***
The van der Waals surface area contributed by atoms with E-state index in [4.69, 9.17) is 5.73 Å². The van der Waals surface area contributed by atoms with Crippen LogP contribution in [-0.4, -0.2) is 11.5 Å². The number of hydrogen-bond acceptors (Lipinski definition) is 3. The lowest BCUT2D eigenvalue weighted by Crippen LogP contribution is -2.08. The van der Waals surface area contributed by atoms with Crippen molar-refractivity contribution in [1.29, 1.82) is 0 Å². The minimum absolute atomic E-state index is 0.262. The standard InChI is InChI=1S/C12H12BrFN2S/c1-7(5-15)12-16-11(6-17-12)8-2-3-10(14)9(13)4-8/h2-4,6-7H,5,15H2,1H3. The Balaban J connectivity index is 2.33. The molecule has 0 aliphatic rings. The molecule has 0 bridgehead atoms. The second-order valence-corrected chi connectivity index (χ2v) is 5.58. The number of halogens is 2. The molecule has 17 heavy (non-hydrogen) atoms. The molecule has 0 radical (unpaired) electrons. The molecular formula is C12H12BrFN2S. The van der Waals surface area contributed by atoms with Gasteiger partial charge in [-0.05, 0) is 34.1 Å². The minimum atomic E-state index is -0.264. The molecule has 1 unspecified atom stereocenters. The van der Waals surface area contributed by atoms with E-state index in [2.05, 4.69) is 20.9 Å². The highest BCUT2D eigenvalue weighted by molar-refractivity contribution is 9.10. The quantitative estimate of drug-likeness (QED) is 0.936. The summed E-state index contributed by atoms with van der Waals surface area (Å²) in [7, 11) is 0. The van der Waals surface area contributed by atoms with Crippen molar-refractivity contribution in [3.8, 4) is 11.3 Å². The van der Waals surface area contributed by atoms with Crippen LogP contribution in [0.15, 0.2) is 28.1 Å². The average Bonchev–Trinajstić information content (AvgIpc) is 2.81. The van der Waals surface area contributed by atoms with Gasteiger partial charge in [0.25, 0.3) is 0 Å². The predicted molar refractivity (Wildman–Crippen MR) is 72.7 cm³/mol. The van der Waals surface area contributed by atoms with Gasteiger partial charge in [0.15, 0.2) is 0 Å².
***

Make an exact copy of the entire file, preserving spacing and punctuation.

The van der Waals surface area contributed by atoms with E-state index in [4.69, 9.17) is 5.73 Å². The van der Waals surface area contributed by atoms with Crippen LogP contribution in [-0.4, -0.2) is 11.5 Å². The number of hydrogen-bond acceptors (Lipinski definition) is 3. The lowest BCUT2D eigenvalue weighted by Crippen LogP contribution is -2.08. The van der Waals surface area contributed by atoms with Crippen molar-refractivity contribution in [1.29, 1.82) is 0 Å². The minimum absolute atomic E-state index is 0.262. The standard InChI is InChI=1S/C12H12BrFN2S/c1-7(5-15)12-16-11(6-17-12)8-2-3-10(14)9(13)4-8/h2-4,6-7H,5,15H2,1H3. The Balaban J connectivity index is 2.33. The molecule has 0 aliphatic rings. The molecule has 0 bridgehead atoms. The second-order valence-corrected chi connectivity index (χ2v) is 5.58. The number of halogens is 2. The molecule has 17 heavy (non-hydrogen) atoms. The molecule has 0 radical (unpaired) electrons. The molecular formula is C12H12BrFN2S. The van der Waals surface area contributed by atoms with Gasteiger partial charge in [-0.05, 0) is 34.1 Å². The minimum atomic E-state index is -0.264. The molecule has 1 unspecified atom stereocenters. The van der Waals surface area contributed by atoms with E-state index in [2.05, 4.69) is 20.9 Å². The highest BCUT2D eigenvalue weighted by molar-refractivity contribution is 9.10. The quantitative estimate of drug-likeness (QED) is 0.936. The summed E-state index contributed by atoms with van der Waals surface area (Å²) in [7, 11) is 0. The van der Waals surface area contributed by atoms with Crippen molar-refractivity contribution in [3.8, 4) is 11.3 Å². The van der Waals surface area contributed by atoms with Crippen LogP contribution in [0.15, 0.2) is 28.1 Å². The average Bonchev–Trinajstić information content (AvgIpc) is 2.81. The van der Waals surface area contributed by atoms with Gasteiger partial charge in [0.25, 0.3) is 0 Å². The predicted molar refractivity (Wildman–Crippen MR) is 72.7 cm³/mol. The van der Waals surface area contributed by atoms with Gasteiger partial charge in [0.15, 0.2) is 0 Å².